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Let's Talk About It: Women's Suffrage: April: The Woman's Hour

In January 2021, the Woodward Library was awarded a grant from the American Library Association and support by the National Endowment for the Humanities. This guide provides an overview of grant materials and upcoming programming.

April 2022 Program

The Woman's Hour: The Great Fight to Win the Vote

Facilitators: Dr. Jill Eichhorn, Coordinator of Women's and Gender Studies Program and Associate Professor at APSU
Brenda Harper, former co-chair of the Tennessee Triumph Steering Committee and local suffrage historian

When: Thursday, April 21, 4:00 p.m.

Where: Woodward Library, Room 232

About the Book

The Woman's Hour by Elaine Weiss

Call Number: JK1911.T2 W45 2018

ISBN: 9780525429722

Publication Date: 2018-03-06

Nashville, August 1920. It all comes down to Tennessee for the suffragists and the 19th Amendment. The opposing forces include politicians, liquor companies, railroad magnates, and a lot of racists who don't want black women voting. And then there are the "Antis"--women who fearing voting will bring about the moral collapse of the nation. They all converge in a vicious face-off replete with dirty tricks, betrayals and bribes, bigotry, Jack Daniel's, and the Bible. Following a handful of remarkable women who led their respective forces into battle, along with appearances by Woodrow Wilson, Warren Harding, Frederick Douglass, and Eleanor Roosevelt, The Woman's Hour is an inspiring story of activists winning their own freedom in one of the last campaigns forged in the shadow of the Civil War, and the beginning of the great twentieth-century battles for civil rights.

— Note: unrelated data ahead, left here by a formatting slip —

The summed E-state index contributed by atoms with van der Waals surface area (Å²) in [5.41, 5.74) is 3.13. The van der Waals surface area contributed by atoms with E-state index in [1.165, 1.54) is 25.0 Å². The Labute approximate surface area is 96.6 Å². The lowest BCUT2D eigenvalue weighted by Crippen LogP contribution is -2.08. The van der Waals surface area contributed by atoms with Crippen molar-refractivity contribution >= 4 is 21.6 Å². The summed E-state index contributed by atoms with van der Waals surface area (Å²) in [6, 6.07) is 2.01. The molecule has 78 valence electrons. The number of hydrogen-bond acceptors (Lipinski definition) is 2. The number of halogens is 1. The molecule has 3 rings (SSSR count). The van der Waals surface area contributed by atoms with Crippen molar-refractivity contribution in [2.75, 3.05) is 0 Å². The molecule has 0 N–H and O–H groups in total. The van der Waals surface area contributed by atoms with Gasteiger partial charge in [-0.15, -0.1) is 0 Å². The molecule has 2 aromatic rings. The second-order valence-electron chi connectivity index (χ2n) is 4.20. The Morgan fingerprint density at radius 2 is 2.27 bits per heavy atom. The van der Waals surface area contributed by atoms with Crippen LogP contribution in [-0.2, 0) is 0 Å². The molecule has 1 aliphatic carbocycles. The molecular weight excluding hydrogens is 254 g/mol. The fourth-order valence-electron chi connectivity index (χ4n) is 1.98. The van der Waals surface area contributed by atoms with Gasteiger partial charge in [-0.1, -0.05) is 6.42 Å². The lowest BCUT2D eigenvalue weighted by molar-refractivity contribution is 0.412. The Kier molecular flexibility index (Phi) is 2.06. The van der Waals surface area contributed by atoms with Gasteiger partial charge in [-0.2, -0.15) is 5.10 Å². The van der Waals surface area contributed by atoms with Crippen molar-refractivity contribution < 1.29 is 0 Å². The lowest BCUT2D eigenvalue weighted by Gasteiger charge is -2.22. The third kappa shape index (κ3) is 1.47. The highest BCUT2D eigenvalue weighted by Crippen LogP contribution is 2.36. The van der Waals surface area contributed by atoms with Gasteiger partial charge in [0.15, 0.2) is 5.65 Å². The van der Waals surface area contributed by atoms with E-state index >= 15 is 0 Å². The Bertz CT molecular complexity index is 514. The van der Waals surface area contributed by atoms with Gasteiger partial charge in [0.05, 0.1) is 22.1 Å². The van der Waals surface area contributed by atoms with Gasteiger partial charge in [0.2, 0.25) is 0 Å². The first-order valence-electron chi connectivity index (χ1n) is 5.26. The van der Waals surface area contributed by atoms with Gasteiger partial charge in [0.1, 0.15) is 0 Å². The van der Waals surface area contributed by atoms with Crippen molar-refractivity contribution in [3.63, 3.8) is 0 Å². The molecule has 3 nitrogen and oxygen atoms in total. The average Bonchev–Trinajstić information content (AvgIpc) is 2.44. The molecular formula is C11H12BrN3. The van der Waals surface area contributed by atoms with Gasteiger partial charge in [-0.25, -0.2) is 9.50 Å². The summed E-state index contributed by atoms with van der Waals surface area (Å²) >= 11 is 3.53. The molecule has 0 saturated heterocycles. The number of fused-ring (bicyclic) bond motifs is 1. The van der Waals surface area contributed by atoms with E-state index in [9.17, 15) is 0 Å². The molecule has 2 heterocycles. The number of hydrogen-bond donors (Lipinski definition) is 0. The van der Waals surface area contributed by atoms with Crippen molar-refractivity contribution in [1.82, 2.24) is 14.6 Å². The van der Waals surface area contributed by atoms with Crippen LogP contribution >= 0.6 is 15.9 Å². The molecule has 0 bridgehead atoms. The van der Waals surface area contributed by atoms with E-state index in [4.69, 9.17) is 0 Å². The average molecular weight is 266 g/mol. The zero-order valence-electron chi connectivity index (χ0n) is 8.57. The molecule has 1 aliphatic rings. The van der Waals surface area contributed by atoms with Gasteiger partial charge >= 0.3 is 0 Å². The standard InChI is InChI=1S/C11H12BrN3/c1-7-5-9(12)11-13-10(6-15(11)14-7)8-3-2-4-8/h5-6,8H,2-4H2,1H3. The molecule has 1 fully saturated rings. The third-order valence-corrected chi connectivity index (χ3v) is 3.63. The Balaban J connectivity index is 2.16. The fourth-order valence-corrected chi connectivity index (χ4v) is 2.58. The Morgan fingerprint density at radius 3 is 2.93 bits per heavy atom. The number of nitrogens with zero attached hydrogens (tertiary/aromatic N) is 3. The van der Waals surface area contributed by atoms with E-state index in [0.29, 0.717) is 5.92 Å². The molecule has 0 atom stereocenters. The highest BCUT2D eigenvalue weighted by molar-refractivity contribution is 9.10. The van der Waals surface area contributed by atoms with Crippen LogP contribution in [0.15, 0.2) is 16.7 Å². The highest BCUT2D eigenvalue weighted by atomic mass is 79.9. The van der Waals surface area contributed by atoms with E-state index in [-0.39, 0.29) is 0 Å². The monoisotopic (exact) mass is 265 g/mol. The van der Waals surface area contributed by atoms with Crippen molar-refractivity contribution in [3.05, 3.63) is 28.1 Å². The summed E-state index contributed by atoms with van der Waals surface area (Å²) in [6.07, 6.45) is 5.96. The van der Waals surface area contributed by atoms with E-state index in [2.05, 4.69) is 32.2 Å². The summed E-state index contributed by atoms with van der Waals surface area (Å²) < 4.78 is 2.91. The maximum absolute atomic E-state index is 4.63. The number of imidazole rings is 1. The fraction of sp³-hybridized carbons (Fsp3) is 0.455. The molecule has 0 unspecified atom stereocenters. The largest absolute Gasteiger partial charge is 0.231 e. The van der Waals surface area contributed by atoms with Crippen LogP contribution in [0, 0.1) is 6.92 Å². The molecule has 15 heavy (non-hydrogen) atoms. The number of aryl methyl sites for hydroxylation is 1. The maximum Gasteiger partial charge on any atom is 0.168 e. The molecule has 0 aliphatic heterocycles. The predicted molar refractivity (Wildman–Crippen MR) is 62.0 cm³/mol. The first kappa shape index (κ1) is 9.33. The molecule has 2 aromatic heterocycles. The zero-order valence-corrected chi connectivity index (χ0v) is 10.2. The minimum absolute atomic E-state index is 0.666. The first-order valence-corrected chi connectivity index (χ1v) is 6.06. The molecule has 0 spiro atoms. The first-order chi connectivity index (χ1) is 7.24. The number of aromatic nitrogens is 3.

American History Q&A Program on Ratification of 19th Amendment - Interview, C-SPAN

Discussion Questions

Use the questions below to guide your reading and prepare for the session. (All discussion questions provided by the ALA.)

  1. Why do you think anti-suffragists were so powerful? Why did they oppose votes for women?

  2. Many stories about the suffrage movement overlook the anti-suffragists. Why do you think they do that? What do you think anti-suffragists add to this story?

  3. What kinds of tactics did suffragists use and which ones do you think proved to be the most effective?

  4. Which activist–suffragist or anti-suffragist–most interested you and why?

  5. Though Tennessee ratified the Nineteenth Amendment, Weiss shows us just how close the state's representatives came to rejecting it. How does Weiss create a compelling story?

  6. There is a television adaptation of The Woman's Hour currently in the works. What do you hope to see in a screen version of this story?